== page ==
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“Phantom Eagle” by William E. Barrett

Link - Posted by David on November 6, 2020 @ 6:00 am in

THIS November we’re celebrating William E. Barrett’s Birthday with one of his pulp stories each Friday.

Before he became renown for such classics as The Left Hand of God and Lilies of The Field, Barrett honed his craft across the pages of the pulp magazines—and nowhere more so than in War Birds and it’s companion magazine War Aces where he contributed smashing novels and novelettes, True tales of the Aces of the Great War, encyclopedic articles on the great war planes as well as other factual features. Here at Age of Aces Books he’s best known for his nine Iron Ace stories which ran in Sky Birds in the mid ’30s!

From the Tarmac letters column in the January 1932 War Aces—”Unless we misjudge the reading taste of our readers we feel that “Phantom Eagle,” by W. E. Barrett is about the ideal story. It has that balance of action, mystery and fantasy that gives you a new set of thrills. Obviously, it was too bizarre to be entirely fiction, so we asked the author about it. As is the case with most of Barrett’s fiction, it is based on some true incident. Here is his letter:

    You’ve guessed it. There was a great deal of truth behind that yarn. We were up at Ayr, Scotland, getting the finishing touches on acrobatics. In my flight there was a young English lad of the aristocratic type so commonly turned out by Oxford. He was about the best on the field when he felt like it or thought he had an appreciative gallery watching him. He didn’t have a great deal of stomach, though.

    He wiped his landing gear off one day making a stall landing and it was a week before he got over the resultant ground loops. Most of the chaps passed him by—the white feather was a bit obvious. We were all in a little pub one night imbibing a bit when our hero got into a brawl with a sour old Scotsman. He was getting the worst of it and was looking for a way to quit when the son of the heather knocked him cold.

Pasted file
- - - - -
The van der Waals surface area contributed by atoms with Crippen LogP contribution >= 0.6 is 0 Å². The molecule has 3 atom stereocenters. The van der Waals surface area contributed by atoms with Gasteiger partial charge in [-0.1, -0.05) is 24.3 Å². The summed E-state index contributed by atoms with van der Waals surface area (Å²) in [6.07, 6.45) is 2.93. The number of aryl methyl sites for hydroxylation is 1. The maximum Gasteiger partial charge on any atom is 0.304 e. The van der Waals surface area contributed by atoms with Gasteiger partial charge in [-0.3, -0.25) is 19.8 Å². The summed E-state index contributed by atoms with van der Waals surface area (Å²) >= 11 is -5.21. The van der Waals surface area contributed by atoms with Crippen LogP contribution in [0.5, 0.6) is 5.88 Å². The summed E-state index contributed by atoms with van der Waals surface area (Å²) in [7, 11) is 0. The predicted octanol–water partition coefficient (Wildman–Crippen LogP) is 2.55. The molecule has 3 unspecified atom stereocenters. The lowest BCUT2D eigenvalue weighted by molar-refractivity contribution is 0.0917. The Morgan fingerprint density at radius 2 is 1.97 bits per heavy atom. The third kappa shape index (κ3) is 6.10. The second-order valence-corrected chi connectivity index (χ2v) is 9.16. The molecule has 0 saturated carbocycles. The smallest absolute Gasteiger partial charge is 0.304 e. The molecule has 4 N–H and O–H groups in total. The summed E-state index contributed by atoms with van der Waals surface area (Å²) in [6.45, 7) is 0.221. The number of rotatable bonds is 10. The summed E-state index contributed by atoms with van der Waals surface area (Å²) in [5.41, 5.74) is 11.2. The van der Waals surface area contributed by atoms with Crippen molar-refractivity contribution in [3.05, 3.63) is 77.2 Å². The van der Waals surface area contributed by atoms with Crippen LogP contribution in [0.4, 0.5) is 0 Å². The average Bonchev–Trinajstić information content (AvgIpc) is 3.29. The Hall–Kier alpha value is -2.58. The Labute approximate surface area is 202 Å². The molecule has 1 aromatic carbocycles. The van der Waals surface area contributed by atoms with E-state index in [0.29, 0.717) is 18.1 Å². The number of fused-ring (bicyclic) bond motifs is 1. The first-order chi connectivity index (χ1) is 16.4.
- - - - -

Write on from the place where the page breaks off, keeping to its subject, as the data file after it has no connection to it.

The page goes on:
A big, burly, slow-moving chap got up out of the corner and came over. He faced the Scotsman and methodically assumed a fighting pose.

    “What a Lauterman starts, a Lauterman finishes.” Those were the only words he uttered, but he gave the Scotsman an unmerciful beating. By inquiring around a bit I found the history of those brothers who were so utterly dissimilar. I learned the history of that German father and English mother—the proud loyalty to anything that a Lauterman did held by that elder brother.

    We went out to France and young Lauterman went with us. He didn’t hold up on the line in combat work and was transferred to a bombing outfit. He turned up missing in action one day and we never heard from him after that.

    The rest of the story is pure fiction. I simply pictured what would happen if those two brothers met on the lines. In the last analysis I believe the elder Lauterman would have acted just as I have him do in the story.

— W.E. Barrett.

Hell’s hinges sealed the lips of that Unteroffizier in the pilotless Spad. None could tell how that phantom transfer had been made in shell-torn skies, or the meaning of that dying speech, “What a Lauterman starts, a Lauterman finishes”

From the January 1932 War Aces, it’s a story you won’t soon forget—William E. Barrett’s “Phantom Eagle!”

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